Corner House, in the Singapore’s Botanic Gardens, is where I would go for some gastro-TLC. It’s offering is head and shoulders above the usual fray of F&B players in an already competitive and vibrant scene here in SG. It sits in the tranquil, stunning setting of a historical black and white bungalow set in the newly minted UNESCO heritage Botanic Gardens. It has gobs of history, being the home of former Botanic Gardens assistant director EJH Corner (hence its name), and then you have a kitchen helmed by profoundly talented and larger-than-expected Chef Jason Tan. The food he creates is a mesmerising symphony of surprising, delightful flavours that play on the Singapore palate, presented in a delicate yet stunning visual procession that left me seriously impressed.
Don’t bother with short hurried meals there when you can have a leisurely six courser on the verandah (closed in with plate glass windows and nicely air conditioned) with a lush view of the greenery outside.
Lunch started with a quartet of Asia-centric amuse bouche, then came the first course — French Royale oysters. It was a lovely riot of textures — a slippery briny oyster served in its shell on an icy bed of plum granita, and topped with the taut bursts of olive oil caviar.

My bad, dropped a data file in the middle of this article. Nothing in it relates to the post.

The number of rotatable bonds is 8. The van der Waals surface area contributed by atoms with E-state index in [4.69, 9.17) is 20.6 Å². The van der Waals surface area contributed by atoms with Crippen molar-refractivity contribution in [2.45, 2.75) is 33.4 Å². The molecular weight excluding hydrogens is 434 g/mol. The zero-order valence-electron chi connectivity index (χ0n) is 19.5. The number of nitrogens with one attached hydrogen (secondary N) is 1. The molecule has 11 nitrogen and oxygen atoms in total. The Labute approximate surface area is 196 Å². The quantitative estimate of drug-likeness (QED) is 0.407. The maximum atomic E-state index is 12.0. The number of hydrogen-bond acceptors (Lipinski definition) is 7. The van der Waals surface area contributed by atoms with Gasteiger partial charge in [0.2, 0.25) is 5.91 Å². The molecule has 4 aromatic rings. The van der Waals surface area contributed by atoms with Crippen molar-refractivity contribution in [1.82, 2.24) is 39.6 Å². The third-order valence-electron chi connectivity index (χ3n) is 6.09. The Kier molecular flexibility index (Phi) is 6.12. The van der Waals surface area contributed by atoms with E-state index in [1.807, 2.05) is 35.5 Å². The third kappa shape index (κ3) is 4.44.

Not to be missed is ‘Onions in 4 iterations’ — Chef’s piece de resistance — which shows off the deliciousness and diversity of the humble onion. First a whole onion, baked, then hollowed out, and made into a sweet creamy onion puree with truffles, and sous vide egg, then a delicate tart of filo pastry filled with onion confit and parmesan cheese. The third, a thin chip of dehydrated onion, and finally an ‘onion tea’ that plays on cold and warm: a consommé of Early Gray YinZhen tea and onion, poured over a chilled emulsion of onion confit and cream. A touch of genius and creativity, and reminds you never to dismiss the onion (or any seemingly inconsequential vegetable) again.
I loved the crispy scales fish – a highlight of the meal. While disturbing to look at with its tiny scales fried till standing, they gave a delicate crunch that sank into moist sweet flesh. Complemented nicely with sweet roasted beetroot, and a fragrant sauce of shaoxing wine.
The A4 Toriyama Beef was presented like a painting, and a foreword to its delectable flavours. Juicy beef full of flavour was lifted by a sweet, rich corn puree, and roasted corn. It was a humble pairing that was surprisingly moreish.
Chef Jason’s forte I feel lies in his seafood above all, but he is pretty deft in desserts too. A palate cleanser of calamansi sorbet was heightened by a host of other local flavours – a hint of chilli padi, a light pandan and ginger granite, and celery. Then, a dessert called ‘Kaya Toast’ – Kaya parfait, French sable, yuzu sorbet, yuza meringue, gula melaka foam.